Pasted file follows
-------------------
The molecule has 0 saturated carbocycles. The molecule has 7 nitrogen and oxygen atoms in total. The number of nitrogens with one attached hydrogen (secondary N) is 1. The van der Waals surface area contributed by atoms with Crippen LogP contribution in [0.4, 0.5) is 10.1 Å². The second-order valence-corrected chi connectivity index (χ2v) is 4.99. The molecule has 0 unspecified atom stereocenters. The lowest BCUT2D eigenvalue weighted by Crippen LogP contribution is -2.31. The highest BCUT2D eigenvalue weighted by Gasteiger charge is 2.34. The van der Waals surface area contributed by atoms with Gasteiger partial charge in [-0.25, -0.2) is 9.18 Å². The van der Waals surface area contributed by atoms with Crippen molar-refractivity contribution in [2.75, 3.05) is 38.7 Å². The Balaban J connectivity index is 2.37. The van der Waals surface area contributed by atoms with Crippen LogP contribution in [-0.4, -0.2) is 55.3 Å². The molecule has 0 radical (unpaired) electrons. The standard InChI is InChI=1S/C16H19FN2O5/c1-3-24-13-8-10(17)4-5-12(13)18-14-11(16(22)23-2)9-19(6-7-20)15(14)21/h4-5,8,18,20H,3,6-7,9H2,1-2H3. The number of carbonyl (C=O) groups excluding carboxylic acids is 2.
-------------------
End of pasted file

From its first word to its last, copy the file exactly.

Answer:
The molecule has 0 saturated carbocycles. The molecule has 7 nitrogen and oxygen atoms in total. The number of nitrogens with one attached hydrogen (secondary N) is 1. The van der Waals surface area contributed by atoms with Crippen LogP contribution in [0.4, 0.5) is 10.1 Å². The second-order valence-corrected chi connectivity index (χ2v) is 4.99. The molecule has 0 unspecified atom stereocenters. The lowest BCUT2D eigenvalue weighted by Crippen LogP contribution is -2.31. The highest BCUT2D eigenvalue weighted by Gasteiger charge is 2.34. The van der Waals surface area contributed by atoms with Gasteiger partial charge in [-0.25, -0.2) is 9.18 Å². The van der Waals surface area contributed by atoms with Crippen molar-refractivity contribution in [2.75, 3.05) is 38.7 Å². The Balaban J connectivity index is 2.37. The van der Waals surface area contributed by atoms with Crippen LogP contribution in [-0.4, -0.2) is 55.3 Å². The molecule has 0 radical (unpaired) electrons. The standard InChI is InChI=1S/C16H19FN2O5/c1-3-24-13-8-10(17)4-5-12(13)18-14-11(16(22)23-2)9-19(6-7-20)15(14)21/h4-5,8,18,20H,3,6-7,9H2,1-2H3. The number of carbonyl (C=O) groups excluding carboxylic acids is 2.